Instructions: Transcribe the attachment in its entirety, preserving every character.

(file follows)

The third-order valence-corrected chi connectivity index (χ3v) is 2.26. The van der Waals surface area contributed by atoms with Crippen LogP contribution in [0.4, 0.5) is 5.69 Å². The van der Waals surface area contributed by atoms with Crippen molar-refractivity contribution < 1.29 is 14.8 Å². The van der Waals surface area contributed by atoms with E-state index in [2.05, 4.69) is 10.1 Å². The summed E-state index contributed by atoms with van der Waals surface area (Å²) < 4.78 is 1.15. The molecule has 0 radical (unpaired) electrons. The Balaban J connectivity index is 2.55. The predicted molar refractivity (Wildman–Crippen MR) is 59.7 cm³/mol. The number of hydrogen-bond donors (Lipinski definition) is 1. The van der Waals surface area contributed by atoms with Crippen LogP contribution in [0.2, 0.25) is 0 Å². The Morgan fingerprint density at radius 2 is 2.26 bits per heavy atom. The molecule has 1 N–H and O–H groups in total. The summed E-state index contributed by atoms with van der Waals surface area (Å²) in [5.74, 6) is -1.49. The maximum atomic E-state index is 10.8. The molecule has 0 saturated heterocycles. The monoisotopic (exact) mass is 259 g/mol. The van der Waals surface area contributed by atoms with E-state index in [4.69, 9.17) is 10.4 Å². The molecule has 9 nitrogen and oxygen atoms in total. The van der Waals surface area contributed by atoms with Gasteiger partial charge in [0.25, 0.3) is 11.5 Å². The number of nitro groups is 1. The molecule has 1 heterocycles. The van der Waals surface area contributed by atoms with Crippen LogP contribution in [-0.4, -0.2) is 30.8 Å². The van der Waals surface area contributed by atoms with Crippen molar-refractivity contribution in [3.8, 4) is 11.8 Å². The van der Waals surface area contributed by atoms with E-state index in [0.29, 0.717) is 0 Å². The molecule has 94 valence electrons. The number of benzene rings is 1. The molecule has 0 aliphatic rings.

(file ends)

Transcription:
The third-order valence-corrected chi connectivity index (χ3v) is 2.26. The van der Waals surface area contributed by atoms with Crippen LogP contribution in [0.4, 0.5) is 5.69 Å². The van der Waals surface area contributed by atoms with Crippen molar-refractivity contribution < 1.29 is 14.8 Å². The van der Waals surface area contributed by atoms with E-state index in [2.05, 4.69) is 10.1 Å². The summed E-state index contributed by atoms with van der Waals surface area (Å²) < 4.78 is 1.15. The molecule has 0 radical (unpaired) electrons. The Balaban J connectivity index is 2.55. The predicted molar refractivity (Wildman–Crippen MR) is 59.7 cm³/mol. The number of hydrogen-bond donors (Lipinski definition) is 1. The van der Waals surface area contributed by atoms with Crippen LogP contribution in [0.2, 0.25) is 0 Å². The Morgan fingerprint density at radius 2 is 2.26 bits per heavy atom. The molecule has 1 N–H and O–H groups in total. The summed E-state index contributed by atoms with van der Waals surface area (Å²) in [5.74, 6) is -1.49. The maximum atomic E-state index is 10.8. The molecule has 0 saturated heterocycles. The monoisotopic (exact) mass is 259 g/mol. The van der Waals surface area contributed by atoms with E-state index in [4.69, 9.17) is 10.4 Å². The molecule has 9 nitrogen and oxygen atoms in total. The van der Waals surface area contributed by atoms with Gasteiger partial charge in [0.25, 0.3) is 11.5 Å². The number of nitro groups is 1. The molecule has 1 heterocycles. The van der Waals surface area contributed by atoms with Crippen LogP contribution in [-0.4, -0.2) is 30.8 Å². The van der Waals surface area contributed by atoms with Crippen molar-refractivity contribution in [3.8, 4) is 11.8 Å². The van der Waals surface area contributed by atoms with E-state index in [0.29, 0.717) is 0 Å². The molecule has 94 valence electrons. The number of benzene rings is 1. The molecule has 0 aliphatic rings.